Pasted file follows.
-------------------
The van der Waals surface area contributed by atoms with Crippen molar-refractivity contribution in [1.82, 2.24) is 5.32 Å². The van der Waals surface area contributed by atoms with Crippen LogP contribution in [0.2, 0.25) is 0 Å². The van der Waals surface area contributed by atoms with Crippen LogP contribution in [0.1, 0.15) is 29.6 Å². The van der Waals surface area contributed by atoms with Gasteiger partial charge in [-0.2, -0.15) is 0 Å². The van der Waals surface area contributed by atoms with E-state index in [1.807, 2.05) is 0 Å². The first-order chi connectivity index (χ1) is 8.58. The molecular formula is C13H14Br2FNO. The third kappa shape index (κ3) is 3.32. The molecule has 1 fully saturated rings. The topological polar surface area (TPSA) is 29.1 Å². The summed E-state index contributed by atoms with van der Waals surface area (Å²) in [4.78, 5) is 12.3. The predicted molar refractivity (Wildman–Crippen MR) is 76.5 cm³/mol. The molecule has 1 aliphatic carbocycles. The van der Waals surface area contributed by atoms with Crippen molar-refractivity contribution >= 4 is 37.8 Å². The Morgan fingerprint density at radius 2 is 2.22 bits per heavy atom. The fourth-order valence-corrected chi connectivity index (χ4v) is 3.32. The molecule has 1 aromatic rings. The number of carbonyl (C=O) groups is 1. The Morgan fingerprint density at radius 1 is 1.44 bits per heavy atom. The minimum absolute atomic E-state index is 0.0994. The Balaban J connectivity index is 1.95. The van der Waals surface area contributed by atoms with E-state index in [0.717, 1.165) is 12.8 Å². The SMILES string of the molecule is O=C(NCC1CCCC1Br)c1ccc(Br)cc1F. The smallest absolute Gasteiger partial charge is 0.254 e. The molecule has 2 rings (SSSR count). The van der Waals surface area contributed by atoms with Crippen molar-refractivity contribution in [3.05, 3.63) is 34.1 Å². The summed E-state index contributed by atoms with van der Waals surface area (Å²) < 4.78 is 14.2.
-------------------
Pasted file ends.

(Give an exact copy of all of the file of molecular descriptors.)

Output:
The van der Waals surface area contributed by atoms with Crippen molar-refractivity contribution in [1.82, 2.24) is 5.32 Å². The van der Waals surface area contributed by atoms with Crippen LogP contribution in [0.2, 0.25) is 0 Å². The van der Waals surface area contributed by atoms with Crippen LogP contribution in [0.1, 0.15) is 29.6 Å². The van der Waals surface area contributed by atoms with Gasteiger partial charge in [-0.2, -0.15) is 0 Å². The van der Waals surface area contributed by atoms with E-state index in [1.807, 2.05) is 0 Å². The first-order chi connectivity index (χ1) is 8.58. The molecular formula is C13H14Br2FNO. The third kappa shape index (κ3) is 3.32. The molecule has 1 fully saturated rings. The topological polar surface area (TPSA) is 29.1 Å². The summed E-state index contributed by atoms with van der Waals surface area (Å²) in [4.78, 5) is 12.3. The predicted molar refractivity (Wildman–Crippen MR) is 76.5 cm³/mol. The molecule has 1 aliphatic carbocycles. The van der Waals surface area contributed by atoms with Crippen molar-refractivity contribution >= 4 is 37.8 Å². The Morgan fingerprint density at radius 2 is 2.22 bits per heavy atom. The fourth-order valence-corrected chi connectivity index (χ4v) is 3.32. The molecule has 1 aromatic rings. The number of carbonyl (C=O) groups is 1. The Morgan fingerprint density at radius 1 is 1.44 bits per heavy atom. The minimum absolute atomic E-state index is 0.0994. The Balaban J connectivity index is 1.95. The van der Waals surface area contributed by atoms with E-state index in [0.717, 1.165) is 12.8 Å². The SMILES string of the molecule is O=C(NCC1CCCC1Br)c1ccc(Br)cc1F. The smallest absolute Gasteiger partial charge is 0.254 e. The molecule has 2 rings (SSSR count). The van der Waals surface area contributed by atoms with Crippen molar-refractivity contribution in [3.05, 3.63) is 34.1 Å². The summed E-state index contributed by atoms with van der Waals surface area (Å²) < 4.78 is 14.2.